Art with human like skin

Artist Gurpran Rau and Curator Anna Dempster exhibit

Cambridge Arts Round Up Episode 44  August 2021

In this edition Simon Bertin discovers the remarkable artwork of Gurpran Rau using the encaustic method from the ancient world at Artspace 57 with curator Anna Dempster in an exhibition entitled Under the Skin; Artist exhibiting at Motion Sickness collective kick start the action in the city with Eleanor Breeze; We look at Cows about Cambridge public artwork bonanza; and Artist Joe Fenwick-Wilson talks about his career and the role skateboarding is now taking up in arts culture.”

Gurpran Rau introduces her work

My work investigates, at a molecular level, the internal essence shared by all beings: the genetic blueprint of humanity. In these hybrid works I combine digital print, pigment, collage and encaustic media. Genetic codes and archetypal forms such as circles and knots are embedded in layers over digital portraits, reflecting our shared genetic inheritance. They represent hidden codes, complex structures, and histories that lie beneath the surface of our skin. I manipulate the wax to form irregularities and imperfections, conveying the impression of human skin and binding membranes. The faces in my art represent our diverse population and its varied ‘phenotypes’. They celebrate the beauty of difference, but, like a photographic negative, reference medical x-rays, where perception is blurred – emphasizing our beneath-the-skin similarities.

Some of these pieces focus on the DNA knot. Knots take part in genetic replication and transcription and are thus essential to the reproduction of our species. Since these knots are almost exact replicas of their mathematical cousins, I am intrigued by their similar configurations, both topologically and geometrically. I perceive them as a metaphor for links that tie all of humanity together. Their circular and chain-like formations also suggest the idea of continuity and infinity. Every living being on this planet is linked in the great web of life; we are inevitably and inescapably related.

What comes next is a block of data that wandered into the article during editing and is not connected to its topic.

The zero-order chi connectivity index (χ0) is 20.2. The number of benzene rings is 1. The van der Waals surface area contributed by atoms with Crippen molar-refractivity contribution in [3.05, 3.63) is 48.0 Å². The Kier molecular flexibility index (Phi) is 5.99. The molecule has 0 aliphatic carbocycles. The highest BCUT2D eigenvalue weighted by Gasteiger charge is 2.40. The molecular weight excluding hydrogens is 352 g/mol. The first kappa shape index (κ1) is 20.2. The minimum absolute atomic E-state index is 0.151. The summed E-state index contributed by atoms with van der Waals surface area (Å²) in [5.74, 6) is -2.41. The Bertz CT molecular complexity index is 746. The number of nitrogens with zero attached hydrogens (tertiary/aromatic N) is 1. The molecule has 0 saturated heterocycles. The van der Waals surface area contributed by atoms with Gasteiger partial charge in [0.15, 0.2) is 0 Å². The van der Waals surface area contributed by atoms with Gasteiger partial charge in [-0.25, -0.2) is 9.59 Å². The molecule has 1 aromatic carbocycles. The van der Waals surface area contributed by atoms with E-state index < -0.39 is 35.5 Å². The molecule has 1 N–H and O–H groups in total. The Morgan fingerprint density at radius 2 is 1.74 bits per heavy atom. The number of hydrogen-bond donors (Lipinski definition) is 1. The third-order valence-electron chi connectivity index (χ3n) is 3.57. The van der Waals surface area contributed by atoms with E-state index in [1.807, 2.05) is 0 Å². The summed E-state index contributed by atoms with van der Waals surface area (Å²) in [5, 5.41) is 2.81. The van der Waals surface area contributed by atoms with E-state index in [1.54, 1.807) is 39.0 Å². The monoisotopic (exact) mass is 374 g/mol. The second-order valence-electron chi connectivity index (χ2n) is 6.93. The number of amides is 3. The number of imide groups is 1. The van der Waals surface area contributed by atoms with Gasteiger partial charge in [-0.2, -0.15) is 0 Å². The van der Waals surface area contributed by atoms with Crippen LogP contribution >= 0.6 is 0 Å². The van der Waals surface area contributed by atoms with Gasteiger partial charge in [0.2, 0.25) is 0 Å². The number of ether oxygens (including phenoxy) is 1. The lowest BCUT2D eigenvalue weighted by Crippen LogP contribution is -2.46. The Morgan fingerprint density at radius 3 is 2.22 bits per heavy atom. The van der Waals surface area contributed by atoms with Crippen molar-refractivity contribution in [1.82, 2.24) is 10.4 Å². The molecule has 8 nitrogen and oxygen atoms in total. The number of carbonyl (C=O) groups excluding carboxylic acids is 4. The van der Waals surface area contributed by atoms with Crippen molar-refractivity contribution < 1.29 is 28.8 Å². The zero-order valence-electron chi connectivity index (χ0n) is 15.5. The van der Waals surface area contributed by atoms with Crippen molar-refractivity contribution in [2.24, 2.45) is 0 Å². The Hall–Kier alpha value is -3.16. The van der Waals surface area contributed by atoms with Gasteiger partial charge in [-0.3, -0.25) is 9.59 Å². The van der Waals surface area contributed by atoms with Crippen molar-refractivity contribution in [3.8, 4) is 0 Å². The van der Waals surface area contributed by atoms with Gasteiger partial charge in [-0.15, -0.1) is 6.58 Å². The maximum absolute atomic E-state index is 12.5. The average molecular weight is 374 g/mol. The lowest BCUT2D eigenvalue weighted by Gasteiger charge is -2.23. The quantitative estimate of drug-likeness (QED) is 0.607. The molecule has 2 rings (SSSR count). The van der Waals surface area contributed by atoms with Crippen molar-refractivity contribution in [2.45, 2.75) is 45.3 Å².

My body of work acknowledges the fact that all human DNA is 99.9 percent identical. This unifying truth is the cumulative, co-operative product of scientific endeavor across all differences – “race” has no meaning in the lexicon of our genetic code.   

 Gurpran Rau, Cambridge 2021

ARTSPACE57 exhibitions showcase truly exceptional talent which is grounded on the twin pillars of skill and ingenuity. We believe that for art to be captivating it needs to display a dedication to experimentation and creativity while being rooted in a cultural tradition and built on expertise and experience.

Our exhibitions explore themes that translate across disciplines and stimulate creative thinking and debate. We are committed to making a link between art and science, as scientists and artists are often fascinated by the same phenomenon, pre-occupied with similar fundamental questions about the nature of things and challenged by the same complex dilemmas. There are few places better to explore the relationships between art and science than in the city of Cambridge, UK, known both for its world class university and as a hub of entrepreneurship and innovation. We aim to curate a space where art and science not only collide but fuse to generate synergies, complementarities and discoveries. In this aim, we have long-term support from Cambridge Systems Associates, an innovative company which finds solutions by drawing on interdisciplinary research with a healthy disregard for traditional boundaries.